American Heritage® Dictionary of the English Language, Fourth Edition
- n. Greek Mythology The wife of Priam and mother of Hector, Paris, and Cassandra in Homer's Iliad.
Century Dictionary and Cyclopedia
- n. In zoology, a genus of mollusks.
“Then he went down into his fragrant store-room, high-vaulted, and made of cedar-wood, where his many treasures were kept, and he called Hecuba his wife.”
“COSTAS: Vanessa Redgrave, appearing in "Hecuba" at the Brooklyn Academy of Music from yesterday, it began as this airs, until - how long will it run?”
“COSTAS: As you appear in "Hecuba" at the Brooklyn Academy of Music, there should be plenty of family time because your daughter Natasha is in "A Streetcar Named Desire" right now.”
“BRANDEIS THEATER COMPANY presents "Hecuba," a new translation of Euripides 'story of one woman's devotion and revenge, at Mainstage Theater, Brandeis University, 415 South St.,”
“One of the moat brilliant of modern French writers  has recently remarked that, in spite of the number of years which have elapsed since the grave closed over the sorrows of Marie Antoinette, and of the almost unbroken series of exciting events which have marked the annals of France in the interval, the interest excited by her story is as fresh and engrossing as ever; that such as Hecuba and Andromache were to the ancients, objects never named to inattentive ears, never contemplated without lively sympathy, such still is their hapless queen to all honest and intelligent Frenchmen.”
“He also wrote several essays in "The Freethinker;" and was the reputed author of a tragedy called "Hecuba;" which was performed at Drury Lane theatre in 1726.] (134) Tydeus, Orosmades, Almanzor, and Plato, were names which had been given by them to some of their Eton schoolfellows.”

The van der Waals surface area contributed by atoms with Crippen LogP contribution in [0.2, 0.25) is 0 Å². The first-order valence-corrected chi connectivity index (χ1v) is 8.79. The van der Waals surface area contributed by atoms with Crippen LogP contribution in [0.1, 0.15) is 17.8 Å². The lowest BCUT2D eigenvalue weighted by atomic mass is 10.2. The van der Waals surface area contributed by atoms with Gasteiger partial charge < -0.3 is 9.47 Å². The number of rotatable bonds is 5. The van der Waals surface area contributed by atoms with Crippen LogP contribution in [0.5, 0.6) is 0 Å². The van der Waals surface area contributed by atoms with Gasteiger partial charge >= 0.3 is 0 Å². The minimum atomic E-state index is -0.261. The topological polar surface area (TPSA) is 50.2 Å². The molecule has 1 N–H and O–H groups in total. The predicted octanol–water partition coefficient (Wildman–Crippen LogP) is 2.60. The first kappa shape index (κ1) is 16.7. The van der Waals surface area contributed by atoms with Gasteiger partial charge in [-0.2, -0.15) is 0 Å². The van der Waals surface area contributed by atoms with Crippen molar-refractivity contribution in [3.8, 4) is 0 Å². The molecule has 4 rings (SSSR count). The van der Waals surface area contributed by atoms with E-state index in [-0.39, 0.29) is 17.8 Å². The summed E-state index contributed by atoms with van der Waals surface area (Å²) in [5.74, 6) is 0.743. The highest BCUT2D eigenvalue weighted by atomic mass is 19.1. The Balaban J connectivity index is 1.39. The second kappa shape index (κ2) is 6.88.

“Having said which, the goddesses Thetis, Athena, Hera and indeed the Trojan women, Hecuba and Andromache (and to an extent Helen) are all interesting characters in their own rights; as are most of the men, several of whom (this is hardly a spoiler) get horribly killed off during the conflict.”
“Katharine Hepburn as Hecuba, the Trojan queen who has lost her sons and city, opens the play prostrate on the scarred earth of Troy towards the end of the siege, after a failed attempt to throw herself into its smoldering ruins, she says, "Up from the ground, trembling body.”
“I'd like to think this is Hector and Andromache, but we know from Euripedes that she made it out of Troy alive (carried out, kicking and screaming, on the shoulder of some Greek warrior), along with her mother-in-law and sister-in-law, Hecuba and Cassandra.”
“What is the class of 2014 to Hecuba, or Hecuba to the class of 2014?”
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